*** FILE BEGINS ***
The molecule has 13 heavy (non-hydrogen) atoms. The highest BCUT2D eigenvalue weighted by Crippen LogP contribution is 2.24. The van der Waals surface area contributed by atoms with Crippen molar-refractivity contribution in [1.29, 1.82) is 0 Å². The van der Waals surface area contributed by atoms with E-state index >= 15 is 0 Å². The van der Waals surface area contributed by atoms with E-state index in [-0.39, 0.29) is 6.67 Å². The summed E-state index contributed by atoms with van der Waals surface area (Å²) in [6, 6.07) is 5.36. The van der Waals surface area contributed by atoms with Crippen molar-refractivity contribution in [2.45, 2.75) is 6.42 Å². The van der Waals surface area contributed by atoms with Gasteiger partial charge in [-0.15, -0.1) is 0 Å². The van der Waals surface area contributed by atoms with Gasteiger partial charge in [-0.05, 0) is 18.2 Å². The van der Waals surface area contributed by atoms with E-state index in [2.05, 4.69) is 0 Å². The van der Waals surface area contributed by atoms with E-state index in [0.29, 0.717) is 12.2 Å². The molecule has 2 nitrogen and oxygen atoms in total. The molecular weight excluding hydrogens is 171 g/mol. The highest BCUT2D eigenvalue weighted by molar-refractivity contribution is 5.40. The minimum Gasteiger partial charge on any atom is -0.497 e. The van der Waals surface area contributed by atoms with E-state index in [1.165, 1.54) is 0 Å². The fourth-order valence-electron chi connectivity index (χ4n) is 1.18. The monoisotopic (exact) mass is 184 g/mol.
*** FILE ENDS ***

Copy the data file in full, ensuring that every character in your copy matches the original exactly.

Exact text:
The molecule has 13 heavy (non-hydrogen) atoms. The highest BCUT2D eigenvalue weighted by Crippen LogP contribution is 2.24. The van der Waals surface area contributed by atoms with Crippen molar-refractivity contribution in [1.29, 1.82) is 0 Å². The van der Waals surface area contributed by atoms with E-state index >= 15 is 0 Å². The van der Waals surface area contributed by atoms with E-state index in [-0.39, 0.29) is 6.67 Å². The summed E-state index contributed by atoms with van der Waals surface area (Å²) in [6, 6.07) is 5.36. The van der Waals surface area contributed by atoms with Crippen molar-refractivity contribution in [2.45, 2.75) is 6.42 Å². The van der Waals surface area contributed by atoms with Gasteiger partial charge in [-0.15, -0.1) is 0 Å². The van der Waals surface area contributed by atoms with Gasteiger partial charge in [-0.05, 0) is 18.2 Å². The van der Waals surface area contributed by atoms with E-state index in [2.05, 4.69) is 0 Å². The van der Waals surface area contributed by atoms with E-state index in [0.29, 0.717) is 12.2 Å². The molecule has 2 nitrogen and oxygen atoms in total. The molecular weight excluding hydrogens is 171 g/mol. The highest BCUT2D eigenvalue weighted by molar-refractivity contribution is 5.40. The minimum Gasteiger partial charge on any atom is -0.497 e. The van der Waals surface area contributed by atoms with E-state index in [1.165, 1.54) is 0 Å². The fourth-order valence-electron chi connectivity index (χ4n) is 1.18. The monoisotopic (exact) mass is 184 g/mol.